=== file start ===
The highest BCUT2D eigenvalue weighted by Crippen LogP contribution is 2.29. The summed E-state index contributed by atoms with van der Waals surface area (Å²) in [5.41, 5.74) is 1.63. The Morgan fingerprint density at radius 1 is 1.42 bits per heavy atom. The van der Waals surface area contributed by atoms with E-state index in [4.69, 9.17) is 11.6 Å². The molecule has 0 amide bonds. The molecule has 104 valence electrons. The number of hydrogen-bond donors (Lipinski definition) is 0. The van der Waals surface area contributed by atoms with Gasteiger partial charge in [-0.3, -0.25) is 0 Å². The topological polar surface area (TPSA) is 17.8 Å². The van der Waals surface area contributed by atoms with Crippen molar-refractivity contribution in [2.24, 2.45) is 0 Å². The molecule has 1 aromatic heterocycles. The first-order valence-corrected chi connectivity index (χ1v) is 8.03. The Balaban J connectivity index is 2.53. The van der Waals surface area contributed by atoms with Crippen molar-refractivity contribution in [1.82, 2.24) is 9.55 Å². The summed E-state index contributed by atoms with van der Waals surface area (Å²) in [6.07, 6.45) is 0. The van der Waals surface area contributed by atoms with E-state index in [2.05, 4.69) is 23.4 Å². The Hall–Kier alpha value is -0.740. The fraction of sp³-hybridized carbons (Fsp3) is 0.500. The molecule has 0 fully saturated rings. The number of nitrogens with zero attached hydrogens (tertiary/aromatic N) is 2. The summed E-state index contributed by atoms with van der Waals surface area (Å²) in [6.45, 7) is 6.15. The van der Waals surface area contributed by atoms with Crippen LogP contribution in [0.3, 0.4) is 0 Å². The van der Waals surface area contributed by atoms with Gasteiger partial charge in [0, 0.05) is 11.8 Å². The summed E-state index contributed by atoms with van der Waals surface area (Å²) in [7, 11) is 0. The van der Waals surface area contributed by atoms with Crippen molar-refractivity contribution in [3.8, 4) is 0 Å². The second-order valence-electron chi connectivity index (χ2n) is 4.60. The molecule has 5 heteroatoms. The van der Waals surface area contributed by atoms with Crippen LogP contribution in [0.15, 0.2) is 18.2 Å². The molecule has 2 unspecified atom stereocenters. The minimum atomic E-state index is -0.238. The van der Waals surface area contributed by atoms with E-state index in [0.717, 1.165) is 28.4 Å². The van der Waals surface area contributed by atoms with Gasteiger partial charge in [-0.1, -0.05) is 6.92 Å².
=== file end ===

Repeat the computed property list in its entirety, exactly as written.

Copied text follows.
The highest BCUT2D eigenvalue weighted by Crippen LogP contribution is 2.29. The summed E-state index contributed by atoms with van der Waals surface area (Å²) in [5.41, 5.74) is 1.63. The Morgan fingerprint density at radius 1 is 1.42 bits per heavy atom. The van der Waals surface area contributed by atoms with E-state index in [4.69, 9.17) is 11.6 Å². The molecule has 0 amide bonds. The molecule has 104 valence electrons. The number of hydrogen-bond donors (Lipinski definition) is 0. The van der Waals surface area contributed by atoms with Gasteiger partial charge in [-0.3, -0.25) is 0 Å². The topological polar surface area (TPSA) is 17.8 Å². The van der Waals surface area contributed by atoms with Crippen molar-refractivity contribution in [2.24, 2.45) is 0 Å². The molecule has 1 aromatic heterocycles. The first-order valence-corrected chi connectivity index (χ1v) is 8.03. The Balaban J connectivity index is 2.53. The van der Waals surface area contributed by atoms with Crippen molar-refractivity contribution in [1.82, 2.24) is 9.55 Å². The summed E-state index contributed by atoms with van der Waals surface area (Å²) in [6.07, 6.45) is 0. The van der Waals surface area contributed by atoms with E-state index in [2.05, 4.69) is 23.4 Å². The Hall–Kier alpha value is -0.740. The fraction of sp³-hybridized carbons (Fsp3) is 0.500. The molecule has 0 fully saturated rings. The number of nitrogens with zero attached hydrogens (tertiary/aromatic N) is 2. The summed E-state index contributed by atoms with van der Waals surface area (Å²) in [6.45, 7) is 6.15. The van der Waals surface area contributed by atoms with Crippen LogP contribution in [0.3, 0.4) is 0 Å². The van der Waals surface area contributed by atoms with Gasteiger partial charge in [0, 0.05) is 11.8 Å². The summed E-state index contributed by atoms with van der Waals surface area (Å²) in [7, 11) is 0. The van der Waals surface area contributed by atoms with Crippen molar-refractivity contribution in [3.8, 4) is 0 Å². The second-order valence-electron chi connectivity index (χ2n) is 4.60. The molecule has 5 heteroatoms. The van der Waals surface area contributed by atoms with Crippen LogP contribution in [0.15, 0.2) is 18.2 Å². The molecule has 2 unspecified atom stereocenters. The minimum atomic E-state index is -0.238. The van der Waals surface area contributed by atoms with E-state index in [0.717, 1.165) is 28.4 Å². The van der Waals surface area contributed by atoms with Gasteiger partial charge in [-0.1, -0.05) is 6.92 Å².